Singing and Making the Inflection
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In my left hand I hold a thin piece of scrap wood about the length of my forearm. In my right hand, a chisel-ground knife called a kiridashi. I push the knife into the wood, and I observe the shaving extend out and curl outward. This thesis is simultaneously a search of the meaning in that inflection initiated in wood, and an exploration of a way to continue that inflection. As I continue working the inflection of curling wood, I begin a process of making. First whittling pieces of wood, then making spoons and bowls, then making carving tools, then making copper-working tools, then making copper bowls and dishes, and finally renovating a tea pavilion which I built several years before. However, I am interested not so much in the process of making as I am in the process of remaking. As I carve the recess of a bowl, or hammer a curve into the cutting edge of an adze iron, I am not investigating the making of that object in isolation, but instead interpret the act of making that particular thing as an act of remaking the original inflection I first observed in a curling shaving of wood. I owe the conviction and patience needed for this thesis greatly to my studies in music. It prepared me for the slow and intuitive process of remaking.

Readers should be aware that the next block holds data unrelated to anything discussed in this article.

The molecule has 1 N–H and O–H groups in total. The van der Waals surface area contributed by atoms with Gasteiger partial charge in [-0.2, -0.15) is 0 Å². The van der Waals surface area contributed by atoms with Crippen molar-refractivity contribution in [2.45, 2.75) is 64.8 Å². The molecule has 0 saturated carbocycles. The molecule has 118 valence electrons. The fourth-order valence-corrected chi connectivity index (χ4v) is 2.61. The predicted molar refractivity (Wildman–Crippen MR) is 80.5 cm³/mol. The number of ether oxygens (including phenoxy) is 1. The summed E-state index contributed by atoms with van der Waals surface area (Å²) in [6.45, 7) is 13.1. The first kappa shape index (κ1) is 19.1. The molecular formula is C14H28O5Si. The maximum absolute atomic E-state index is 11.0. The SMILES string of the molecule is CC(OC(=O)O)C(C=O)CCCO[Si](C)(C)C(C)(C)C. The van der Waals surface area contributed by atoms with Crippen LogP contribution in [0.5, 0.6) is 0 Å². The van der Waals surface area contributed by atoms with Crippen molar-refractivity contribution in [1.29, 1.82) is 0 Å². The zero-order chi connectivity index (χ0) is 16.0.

Cite this work
ZiCheng Xu (2016). Singing and Making the Inflection. UWSpace. http://hdl.handle.net/10012/10558